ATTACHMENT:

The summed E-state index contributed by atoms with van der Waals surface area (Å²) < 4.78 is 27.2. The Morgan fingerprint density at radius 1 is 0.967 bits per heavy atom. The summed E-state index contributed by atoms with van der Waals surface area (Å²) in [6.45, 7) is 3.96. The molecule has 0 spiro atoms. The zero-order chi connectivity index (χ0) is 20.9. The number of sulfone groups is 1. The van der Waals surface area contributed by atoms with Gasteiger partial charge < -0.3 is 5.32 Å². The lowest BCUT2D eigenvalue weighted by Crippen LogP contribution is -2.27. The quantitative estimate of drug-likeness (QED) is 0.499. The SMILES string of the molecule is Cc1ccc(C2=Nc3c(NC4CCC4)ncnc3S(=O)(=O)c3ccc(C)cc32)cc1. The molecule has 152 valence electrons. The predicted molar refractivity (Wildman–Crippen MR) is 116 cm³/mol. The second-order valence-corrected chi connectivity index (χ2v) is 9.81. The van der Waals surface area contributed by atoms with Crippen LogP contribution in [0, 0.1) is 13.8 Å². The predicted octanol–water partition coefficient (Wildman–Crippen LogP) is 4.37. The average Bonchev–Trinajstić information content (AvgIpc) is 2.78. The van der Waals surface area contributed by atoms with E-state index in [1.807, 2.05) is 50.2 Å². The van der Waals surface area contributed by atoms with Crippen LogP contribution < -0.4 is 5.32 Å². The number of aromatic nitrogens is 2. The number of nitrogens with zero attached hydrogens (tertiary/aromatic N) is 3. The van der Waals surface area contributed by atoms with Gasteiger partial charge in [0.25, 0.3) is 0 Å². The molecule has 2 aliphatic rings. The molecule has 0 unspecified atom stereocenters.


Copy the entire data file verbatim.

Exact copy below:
The summed E-state index contributed by atoms with van der Waals surface area (Å²) < 4.78 is 27.2. The Morgan fingerprint density at radius 1 is 0.967 bits per heavy atom. The summed E-state index contributed by atoms with van der Waals surface area (Å²) in [6.45, 7) is 3.96. The molecule has 0 spiro atoms. The zero-order chi connectivity index (χ0) is 20.9. The number of sulfone groups is 1. The van der Waals surface area contributed by atoms with Gasteiger partial charge < -0.3 is 5.32 Å². The lowest BCUT2D eigenvalue weighted by Crippen LogP contribution is -2.27. The quantitative estimate of drug-likeness (QED) is 0.499. The SMILES string of the molecule is Cc1ccc(C2=Nc3c(NC4CCC4)ncnc3S(=O)(=O)c3ccc(C)cc32)cc1. The molecule has 152 valence electrons. The predicted molar refractivity (Wildman–Crippen MR) is 116 cm³/mol. The second-order valence-corrected chi connectivity index (χ2v) is 9.81. The van der Waals surface area contributed by atoms with Crippen LogP contribution in [0, 0.1) is 13.8 Å². The predicted octanol–water partition coefficient (Wildman–Crippen LogP) is 4.37. The average Bonchev–Trinajstić information content (AvgIpc) is 2.78. The van der Waals surface area contributed by atoms with E-state index in [1.807, 2.05) is 50.2 Å². The van der Waals surface area contributed by atoms with Crippen LogP contribution < -0.4 is 5.32 Å². The number of aromatic nitrogens is 2. The number of nitrogens with zero attached hydrogens (tertiary/aromatic N) is 3. The van der Waals surface area contributed by atoms with Gasteiger partial charge in [0.25, 0.3) is 0 Å². The molecule has 2 aliphatic rings. The molecule has 0 unspecified atom stereocenters.